Topic: Internet Blacklist
- Russian Internet Providers Fined for Ignoring Site Blacklist
- Petition Against Russian Anti-piracy Law Gets 100,000 Signatures Online
- Russia’s Internet: Between Regulation and Censorship
- Russian Internet Blacklist 96% Illegal – Pirates
- Russian Film Piracy Blacklist Crashes on Launch
MOSCOW, September 3 (RIA Novosti) – A Russian parliamentary committee on Tuesday approved a bill to introduce fines of up to 1 million rubles ($30,000) for Internet users, websites, service providers and search engines failing to comply with an online piracy blacklist.
The bill was approved in the first of its three required readings in the lower chamber, the State Duma, the head of the constitutional affairs committee, Vladimir Pligin, told RIA Novosti.
The maximum fine is only applicable to companies, while sanctions for individuals acting as “informational intermediaries” that provide access to pirated content are capped at 5,000 rubles ($150), according to the bill’s text, available on the parliament’s website.
But the sanctions may be reconsidered before the bill is passed, likely to happen during the upcoming fall Duma session, Pligin said.
The bill is a follow-up to an anti-piracy law enacted in July, which allowed temporary extrajudicial blacklisting of websites accused of distributing pirated films and TV shows. The bill made enforcing the bans partial responsibility of “information intermediaries,” but spelled out no penalties for their ignoring the blacklist.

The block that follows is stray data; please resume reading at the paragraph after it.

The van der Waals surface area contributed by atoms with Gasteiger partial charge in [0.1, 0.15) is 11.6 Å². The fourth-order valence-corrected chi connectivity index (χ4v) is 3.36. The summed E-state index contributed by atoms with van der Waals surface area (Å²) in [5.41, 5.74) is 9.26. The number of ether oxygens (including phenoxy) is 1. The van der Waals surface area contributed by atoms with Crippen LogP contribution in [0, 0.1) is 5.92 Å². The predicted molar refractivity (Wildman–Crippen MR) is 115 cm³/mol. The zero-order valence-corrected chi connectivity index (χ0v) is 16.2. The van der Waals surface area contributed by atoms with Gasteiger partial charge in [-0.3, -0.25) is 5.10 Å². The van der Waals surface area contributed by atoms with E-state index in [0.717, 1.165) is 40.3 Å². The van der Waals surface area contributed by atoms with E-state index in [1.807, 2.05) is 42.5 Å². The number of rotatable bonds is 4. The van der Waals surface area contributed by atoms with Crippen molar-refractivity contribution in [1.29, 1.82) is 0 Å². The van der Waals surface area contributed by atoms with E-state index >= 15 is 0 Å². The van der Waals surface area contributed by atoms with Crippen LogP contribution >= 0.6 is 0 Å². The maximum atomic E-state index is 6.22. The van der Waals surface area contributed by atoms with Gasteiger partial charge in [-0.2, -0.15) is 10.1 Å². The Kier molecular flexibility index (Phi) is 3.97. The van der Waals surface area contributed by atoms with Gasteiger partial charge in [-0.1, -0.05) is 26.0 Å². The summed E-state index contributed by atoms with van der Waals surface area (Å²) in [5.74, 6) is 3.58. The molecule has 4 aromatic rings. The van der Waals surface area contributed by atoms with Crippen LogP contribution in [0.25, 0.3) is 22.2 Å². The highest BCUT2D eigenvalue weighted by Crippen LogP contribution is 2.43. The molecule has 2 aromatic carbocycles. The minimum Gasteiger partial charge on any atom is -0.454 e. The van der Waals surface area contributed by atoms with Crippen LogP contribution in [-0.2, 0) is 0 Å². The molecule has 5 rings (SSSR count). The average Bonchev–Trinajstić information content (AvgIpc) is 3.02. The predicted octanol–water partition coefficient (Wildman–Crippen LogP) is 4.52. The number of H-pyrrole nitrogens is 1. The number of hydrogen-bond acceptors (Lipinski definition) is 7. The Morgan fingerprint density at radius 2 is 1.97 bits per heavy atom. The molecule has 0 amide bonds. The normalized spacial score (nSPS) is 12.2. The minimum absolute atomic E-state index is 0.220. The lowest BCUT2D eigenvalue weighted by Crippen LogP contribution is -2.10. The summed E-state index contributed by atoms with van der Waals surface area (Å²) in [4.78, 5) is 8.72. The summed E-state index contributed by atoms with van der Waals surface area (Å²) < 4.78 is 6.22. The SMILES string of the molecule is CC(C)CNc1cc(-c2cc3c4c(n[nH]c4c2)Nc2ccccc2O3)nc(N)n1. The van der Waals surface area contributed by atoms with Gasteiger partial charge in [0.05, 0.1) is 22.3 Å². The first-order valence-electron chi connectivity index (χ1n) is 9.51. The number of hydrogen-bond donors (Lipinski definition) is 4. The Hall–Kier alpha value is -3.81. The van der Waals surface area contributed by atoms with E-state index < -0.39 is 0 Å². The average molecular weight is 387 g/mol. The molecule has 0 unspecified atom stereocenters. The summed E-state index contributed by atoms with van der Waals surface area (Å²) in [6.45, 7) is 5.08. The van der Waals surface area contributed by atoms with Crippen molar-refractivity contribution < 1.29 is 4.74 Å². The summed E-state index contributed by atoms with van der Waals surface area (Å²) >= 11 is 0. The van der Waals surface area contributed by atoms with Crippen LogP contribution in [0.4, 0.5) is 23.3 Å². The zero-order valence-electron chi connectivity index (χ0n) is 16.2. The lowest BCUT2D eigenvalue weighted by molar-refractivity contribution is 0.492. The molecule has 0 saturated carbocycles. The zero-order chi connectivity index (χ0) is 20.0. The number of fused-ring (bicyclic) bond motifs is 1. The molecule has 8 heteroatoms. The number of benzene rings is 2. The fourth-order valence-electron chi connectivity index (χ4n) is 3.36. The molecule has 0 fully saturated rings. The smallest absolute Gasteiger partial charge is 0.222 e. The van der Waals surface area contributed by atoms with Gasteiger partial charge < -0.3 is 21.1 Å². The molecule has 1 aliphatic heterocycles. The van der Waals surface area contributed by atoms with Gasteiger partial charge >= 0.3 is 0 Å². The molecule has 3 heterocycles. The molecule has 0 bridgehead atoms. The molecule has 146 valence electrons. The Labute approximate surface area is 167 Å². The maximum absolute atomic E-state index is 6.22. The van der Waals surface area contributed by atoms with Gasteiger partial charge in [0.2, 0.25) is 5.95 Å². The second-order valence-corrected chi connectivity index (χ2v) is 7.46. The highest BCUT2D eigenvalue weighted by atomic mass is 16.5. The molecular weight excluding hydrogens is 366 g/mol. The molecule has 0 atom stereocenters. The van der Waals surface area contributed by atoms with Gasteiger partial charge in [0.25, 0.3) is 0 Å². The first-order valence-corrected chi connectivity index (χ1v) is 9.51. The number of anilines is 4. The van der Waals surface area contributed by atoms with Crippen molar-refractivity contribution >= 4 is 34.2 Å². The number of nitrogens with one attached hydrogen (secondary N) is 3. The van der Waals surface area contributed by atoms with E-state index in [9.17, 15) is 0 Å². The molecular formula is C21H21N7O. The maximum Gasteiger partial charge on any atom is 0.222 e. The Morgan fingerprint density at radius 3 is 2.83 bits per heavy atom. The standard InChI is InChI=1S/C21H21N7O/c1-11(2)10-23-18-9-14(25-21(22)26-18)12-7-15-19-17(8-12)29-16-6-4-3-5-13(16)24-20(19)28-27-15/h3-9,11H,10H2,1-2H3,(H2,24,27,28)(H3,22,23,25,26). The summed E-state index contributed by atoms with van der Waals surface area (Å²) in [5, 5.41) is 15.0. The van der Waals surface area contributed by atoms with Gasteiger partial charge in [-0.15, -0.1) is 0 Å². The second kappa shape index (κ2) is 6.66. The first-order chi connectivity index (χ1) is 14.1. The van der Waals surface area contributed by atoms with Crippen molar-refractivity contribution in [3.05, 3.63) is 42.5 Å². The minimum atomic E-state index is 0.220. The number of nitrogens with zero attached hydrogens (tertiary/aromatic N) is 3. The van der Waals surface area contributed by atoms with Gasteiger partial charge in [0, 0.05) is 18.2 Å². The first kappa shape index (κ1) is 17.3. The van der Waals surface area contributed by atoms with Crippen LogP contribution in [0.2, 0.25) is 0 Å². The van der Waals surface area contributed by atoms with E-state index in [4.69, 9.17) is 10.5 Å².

The bill does not list out types of “informational intermediaries,” but the term – which also featured in the July law – has been interpreted by lawyers to include websites, Internet service providers, search engines and individual users uploading content onto the web.
The Duma expects this fall to expand the anti-piracy law – passed despite outcry from the Internet industry and freedom-of-information activists – to cover all types of copyrighted content posted online.
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The Brest-Litovsk peace treaty that ended Russia’s part in the war has been the subject of heated debate from the moment it was signed in March 1918. To this day, scholars offer differing interpretations of the circumstances that led to the treaty and its domestic and foreign policy importance.